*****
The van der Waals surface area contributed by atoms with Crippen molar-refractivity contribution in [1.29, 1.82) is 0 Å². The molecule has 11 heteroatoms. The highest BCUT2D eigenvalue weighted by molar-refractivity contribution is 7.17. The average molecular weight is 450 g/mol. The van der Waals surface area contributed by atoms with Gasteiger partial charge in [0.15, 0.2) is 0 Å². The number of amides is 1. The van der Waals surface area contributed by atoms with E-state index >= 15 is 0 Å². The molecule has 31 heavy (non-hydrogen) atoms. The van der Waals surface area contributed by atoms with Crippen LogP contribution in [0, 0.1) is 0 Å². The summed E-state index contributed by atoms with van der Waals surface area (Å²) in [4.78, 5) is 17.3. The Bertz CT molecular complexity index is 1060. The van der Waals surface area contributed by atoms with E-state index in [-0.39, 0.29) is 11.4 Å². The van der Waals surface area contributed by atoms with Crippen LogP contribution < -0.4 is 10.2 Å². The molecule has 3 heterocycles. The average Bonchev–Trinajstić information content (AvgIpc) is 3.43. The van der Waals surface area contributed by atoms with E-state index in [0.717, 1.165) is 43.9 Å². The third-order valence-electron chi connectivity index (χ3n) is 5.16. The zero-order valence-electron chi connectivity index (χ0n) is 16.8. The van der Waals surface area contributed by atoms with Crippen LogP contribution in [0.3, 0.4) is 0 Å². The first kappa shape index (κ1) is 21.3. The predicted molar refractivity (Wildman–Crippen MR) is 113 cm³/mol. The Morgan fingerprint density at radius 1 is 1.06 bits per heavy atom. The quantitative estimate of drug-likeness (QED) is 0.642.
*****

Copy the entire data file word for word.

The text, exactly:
The van der Waals surface area contributed by atoms with Crippen molar-refractivity contribution in [1.29, 1.82) is 0 Å². The molecule has 11 heteroatoms. The highest BCUT2D eigenvalue weighted by molar-refractivity contribution is 7.17. The average molecular weight is 450 g/mol. The van der Waals surface area contributed by atoms with Gasteiger partial charge in [0.15, 0.2) is 0 Å². The number of amides is 1. The van der Waals surface area contributed by atoms with E-state index >= 15 is 0 Å². The molecule has 31 heavy (non-hydrogen) atoms. The van der Waals surface area contributed by atoms with Crippen LogP contribution in [0, 0.1) is 0 Å². The summed E-state index contributed by atoms with van der Waals surface area (Å²) in [4.78, 5) is 17.3. The Bertz CT molecular complexity index is 1060. The van der Waals surface area contributed by atoms with E-state index in [-0.39, 0.29) is 11.4 Å². The van der Waals surface area contributed by atoms with Crippen LogP contribution < -0.4 is 10.2 Å². The molecule has 3 heterocycles. The average Bonchev–Trinajstić information content (AvgIpc) is 3.43. The van der Waals surface area contributed by atoms with E-state index in [0.717, 1.165) is 43.9 Å². The third-order valence-electron chi connectivity index (χ3n) is 5.16. The zero-order valence-electron chi connectivity index (χ0n) is 16.8. The van der Waals surface area contributed by atoms with Crippen LogP contribution in [0.3, 0.4) is 0 Å². The first kappa shape index (κ1) is 21.3. The predicted molar refractivity (Wildman–Crippen MR) is 113 cm³/mol. The Morgan fingerprint density at radius 1 is 1.06 bits per heavy atom. The quantitative estimate of drug-likeness (QED) is 0.642.